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How will cutting out carbs affect your heart health?

“I decided to give up carbohydrates.” You may hear this phrase from people following high-protein diets such as the Atkin diet or Paleo, as well as from those following a high-fat, low-carb diet such as keto.

< /i>ContentWhy did giving up carbohydrates become fashionable? Not all carbohydrates should be afraid of How giving up carbohydrates will reduce risk of heart problems How to eat for heart health?

If you're concerned about what will happen to your risk of heart disease once you reach a certain age, it makes sense to cut back on your carb intake, right? Yes and no, according to scientific evidence. WomanEL will share the latest findings of scientists.

Why has cutting out carbohydrates become fashionable?

There are several reasons why people choose low-carb diets, the most common being weight loss. Although carbohydrates are the main macronutrient used by the body for energy, consuming them in excess can lead to weight gain, obesity, increased blood triglyceride levels, decreased good cholesterol and even metabolic syndrome.

Not all carbohydrates are worth fearing

Carbohydrates are divided into refined or unhealthy carbohydrates such as processed foods, sugary treats and simple carbohydrates, which cause a rapid spike in blood sugar when consumed. But there are also healthy carbohydrates, such as whole grains, fruits and vegetables.

How cutting out carbs will reduce your risk of heart problems

The low-carb, high-fat keto diet has been linked to higher levels of bad cholesterol and an increased risk of clogged arteries, heart attacks and strokes. This is stated in a 2023 study conducted by scientists from the University of British Columbia. 

A study has found that regularly eating a low-carb, high-fat diet is associated with increased levels of LDL cholesterol, or bad cholesterol, and an increased risk of heart disease. However, the researchers also found that keto dieters consumed higher amounts of saturated fat, which is associated with the risk of heart disease and stroke.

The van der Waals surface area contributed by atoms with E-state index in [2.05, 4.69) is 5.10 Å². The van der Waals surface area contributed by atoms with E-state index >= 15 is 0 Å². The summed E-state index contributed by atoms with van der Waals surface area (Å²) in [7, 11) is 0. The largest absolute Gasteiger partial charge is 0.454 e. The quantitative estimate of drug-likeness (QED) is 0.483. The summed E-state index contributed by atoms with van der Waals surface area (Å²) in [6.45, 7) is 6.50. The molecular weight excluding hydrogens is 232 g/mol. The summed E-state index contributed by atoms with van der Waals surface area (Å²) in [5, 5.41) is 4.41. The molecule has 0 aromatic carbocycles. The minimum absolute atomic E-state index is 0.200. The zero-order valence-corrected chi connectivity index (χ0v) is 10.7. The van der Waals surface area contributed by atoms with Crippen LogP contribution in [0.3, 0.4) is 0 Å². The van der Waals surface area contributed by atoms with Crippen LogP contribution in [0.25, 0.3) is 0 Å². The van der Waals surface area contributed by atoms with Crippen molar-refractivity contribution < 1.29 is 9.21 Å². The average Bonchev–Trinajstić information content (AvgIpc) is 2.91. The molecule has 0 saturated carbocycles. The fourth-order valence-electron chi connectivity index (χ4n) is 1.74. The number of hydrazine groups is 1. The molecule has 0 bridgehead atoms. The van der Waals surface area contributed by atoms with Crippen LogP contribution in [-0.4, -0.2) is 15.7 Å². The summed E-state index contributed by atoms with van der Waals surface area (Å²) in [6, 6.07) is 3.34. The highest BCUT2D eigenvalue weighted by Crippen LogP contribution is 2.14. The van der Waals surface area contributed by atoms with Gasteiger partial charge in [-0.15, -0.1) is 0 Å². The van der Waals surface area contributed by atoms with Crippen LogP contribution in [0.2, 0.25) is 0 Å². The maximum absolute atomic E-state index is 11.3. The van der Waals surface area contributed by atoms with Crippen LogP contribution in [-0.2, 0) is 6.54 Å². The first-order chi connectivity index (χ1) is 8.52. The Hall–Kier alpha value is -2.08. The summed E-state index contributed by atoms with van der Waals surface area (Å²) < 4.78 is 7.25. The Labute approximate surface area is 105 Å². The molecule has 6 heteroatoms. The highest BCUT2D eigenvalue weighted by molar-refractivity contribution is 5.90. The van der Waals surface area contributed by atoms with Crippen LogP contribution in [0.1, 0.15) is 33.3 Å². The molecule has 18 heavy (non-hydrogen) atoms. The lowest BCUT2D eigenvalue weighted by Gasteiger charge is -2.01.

According to Dr. Neil Chokshi, unhealthy fat intake can occur on low-carb diets such as the keto diet. The keto diet suggests that up to 90% of daily calories should come from fat. A sudden increase in body fat can lead to increased levels of bad cholesterol and triglycerides (at least in the short term), as well as ketosis. Ketosis is a state in which the body breaks down fat in the absence of sufficient carbohydrates, turning it into ketones for energy. An increased heart rate is another side effect of ketosis. Science has yet to fully understand the long-term effects of ketosis.

How to eat for a healthy heart?

< img src="/wp-content/uploads/2024/03/c0966e10afc524fb116e2cd71841e748.jpg" />How to improve heart health through nutrition, Source:

The Mediterranean diet has long been recognized by health experts as the best diet for reducing the risk of heart disease. This is a diet that is high in fruits and vegetables, whole grains, fish and seafood, healthy fats, and low in dairy, meat, and saturated fat. It is also recommended to diversify your protein sources by not relying solely on animal sources by adding legumes, lentils, etc. It is also recommended to avoid added sugars, refined carbohydrates, ultra-processed foods and limit alcohol consumption.

What's more, in a 2022 study, participants on a low-carb diet with a lower risk of heart disease also ate fiber-rich fruits, vegetables, nuts, beans, and lentils.

Other diets that are at the top of the “heart-friendly” list include: , – the DASH diet (a balanced diet that encourages eating heart-healthy foods) and the pescatarian diet (a diet based on fish, seafood and plants).

Low-carb/ketogenic diets rank at the bottom, mainly because they do not limit saturated fat. Perhaps the goal is not to go to any extremes.

Look for sustainable diets with a good mix of healthy carbohydrates, lean proteins and healthy fats, avoiding smoking, limiting alcohol, getting enough sleep and exercising regularly . Also, watch for warning signs of heart disease that you shouldn't ignore: chest pain, shortness of breath, fatigue and dizziness.

If you decide to give up carbohydrates, be careful. Here are the side effects that are observed.

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